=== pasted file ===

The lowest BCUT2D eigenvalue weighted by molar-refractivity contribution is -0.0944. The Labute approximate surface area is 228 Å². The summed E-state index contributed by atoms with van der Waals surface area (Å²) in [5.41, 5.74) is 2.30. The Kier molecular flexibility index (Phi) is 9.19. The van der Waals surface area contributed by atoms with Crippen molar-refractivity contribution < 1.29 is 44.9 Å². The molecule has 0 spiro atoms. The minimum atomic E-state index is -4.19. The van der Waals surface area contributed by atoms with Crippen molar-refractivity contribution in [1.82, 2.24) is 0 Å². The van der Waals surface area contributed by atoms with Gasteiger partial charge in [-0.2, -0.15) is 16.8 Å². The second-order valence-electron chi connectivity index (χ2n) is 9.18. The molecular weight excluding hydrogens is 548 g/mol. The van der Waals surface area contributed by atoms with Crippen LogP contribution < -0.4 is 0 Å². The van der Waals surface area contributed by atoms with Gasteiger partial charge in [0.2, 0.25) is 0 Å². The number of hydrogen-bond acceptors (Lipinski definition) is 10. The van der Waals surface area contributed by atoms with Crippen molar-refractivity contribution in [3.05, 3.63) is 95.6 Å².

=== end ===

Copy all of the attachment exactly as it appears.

The lowest BCUT2D eigenvalue weighted by molar-refractivity contribution is -0.0944. The Labute approximate surface area is 228 Å². The summed E-state index contributed by atoms with van der Waals surface area (Å²) in [5.41, 5.74) is 2.30. The Kier molecular flexibility index (Phi) is 9.19. The van der Waals surface area contributed by atoms with Crippen molar-refractivity contribution < 1.29 is 44.9 Å². The molecule has 0 spiro atoms. The minimum atomic E-state index is -4.19. The van der Waals surface area contributed by atoms with Crippen molar-refractivity contribution in [1.82, 2.24) is 0 Å². The van der Waals surface area contributed by atoms with Gasteiger partial charge in [-0.2, -0.15) is 16.8 Å². The second-order valence-electron chi connectivity index (χ2n) is 9.18. The molecular weight excluding hydrogens is 548 g/mol. The van der Waals surface area contributed by atoms with Crippen LogP contribution < -0.4 is 0 Å². The van der Waals surface area contributed by atoms with Gasteiger partial charge in [0.2, 0.25) is 0 Å². The number of hydrogen-bond acceptors (Lipinski definition) is 10. The van der Waals surface area contributed by atoms with Crippen molar-refractivity contribution in [3.05, 3.63) is 95.6 Å².